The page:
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Review of Offcloud and Rclone

Introduction

A couple of months ago, as my ~640GB (~598 GiB) external drive stopped working, I decided to buy some space in the cloud. After several days of investigation, I decided to purchase the premium package on Onedrive (1TiB for 69€/year). After doing this, soon I realised that an external drive was better because of my internet speed (I have a ~3Mb download speed and ~1Mb upload speed). But, seeing as my external drive had stopped working because I dropped it to the floor by accident, I didn't want to buy one. So, what were my options? Was there a service which allowed me to download things directly to the cloud?

Offcloud

Offcloud is a service which lets you do three things:

  • Download things using it as a proxy ("Instant downloading)";
  • Save things temporarily in its cloud ("Cloud backup"); and
  • Download things to one of your storage cloud services (Dropbox, Onedrive, Google Drive...) or through FTP or WebDAV ("Remote upload").

But wait, let's be more specific about these "things". These include:

  • Direct links and webpages (webpages can be downloaded as html or pdf)
  • Videos and files from several cloud storage services (both free and paid) (list of supported sites)
  • Torrent files and magnet links
  • .nzb files

The system is pretty simple. You paste a link or upload a torrent or .nzb file, choose your download method, and wait until it finishes. Then, you can delete the entry (and file, if it's in Offcloud's cloud), or re-download it somewhere else. It lets you download three links for free per month. If that's not enough for you, you can purchase unlimited links for a month or for a year, or purchase just some links. It has an API which lets you add links to it from other applications, it has plugins for download managers and browsers, and it works with IFTTT and Zapier. And of course, the downloads to its cloud or to your cloud storage service work even if you turn off your computer.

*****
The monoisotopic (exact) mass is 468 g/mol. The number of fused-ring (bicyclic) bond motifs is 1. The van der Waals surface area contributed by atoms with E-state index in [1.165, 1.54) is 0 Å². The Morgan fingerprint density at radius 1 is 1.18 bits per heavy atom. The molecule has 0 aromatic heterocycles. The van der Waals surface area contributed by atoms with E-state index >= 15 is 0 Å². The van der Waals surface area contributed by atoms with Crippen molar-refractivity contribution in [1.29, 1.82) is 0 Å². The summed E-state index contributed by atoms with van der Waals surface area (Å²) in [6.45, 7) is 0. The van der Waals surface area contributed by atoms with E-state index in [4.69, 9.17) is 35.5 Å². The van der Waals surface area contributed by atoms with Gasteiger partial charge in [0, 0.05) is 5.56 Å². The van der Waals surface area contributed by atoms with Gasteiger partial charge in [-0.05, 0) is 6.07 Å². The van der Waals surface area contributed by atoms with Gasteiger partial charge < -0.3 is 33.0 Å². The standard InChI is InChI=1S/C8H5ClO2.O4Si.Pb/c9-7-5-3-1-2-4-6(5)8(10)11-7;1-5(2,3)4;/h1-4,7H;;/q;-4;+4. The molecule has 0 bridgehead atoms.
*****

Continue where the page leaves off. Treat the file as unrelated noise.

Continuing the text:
Sign up to Offcloud (non-ref)

So, this is great. Now I can upload things directly to my cloud, at a much faster speed than using my home connection. But my computer space is quite limited (I have a ~103GiB SSD), so I cannot download many files there if I need to transfer them to, say, a thumb drive. Luckily, there is a piece of software for solving that, too.

Rclone

Rclone lets you manage your cloud services without needing to synchronize them to your hard drive, or to open a browser. This includes:

  • Transferring files and folders between cloud services, or between a service's directories;
  • Transferring files and folders between your computer (or any device connected to it) and the cloud;
  • Renaming and deleting files from the cloud without downloading anything; and
  • Accessing a cloud drive via http, WebDAV or Fuse.

It lets you apply filters for managing files or folders, so you don't need to remember long names (I use them exclusively for this), or to filter based on other criteria. It is used from the command line, and it's available for Windows, Linux and Mac. And it's free and open source.

Conclusion

This is the setup I use now: I download one or more files using Offcloud to Onedrive, and then copy it to a USB thumb drive (which, you will agree, is much less prone to fall) using Rclone. And, in the meantime, I save disk space and bandwidth.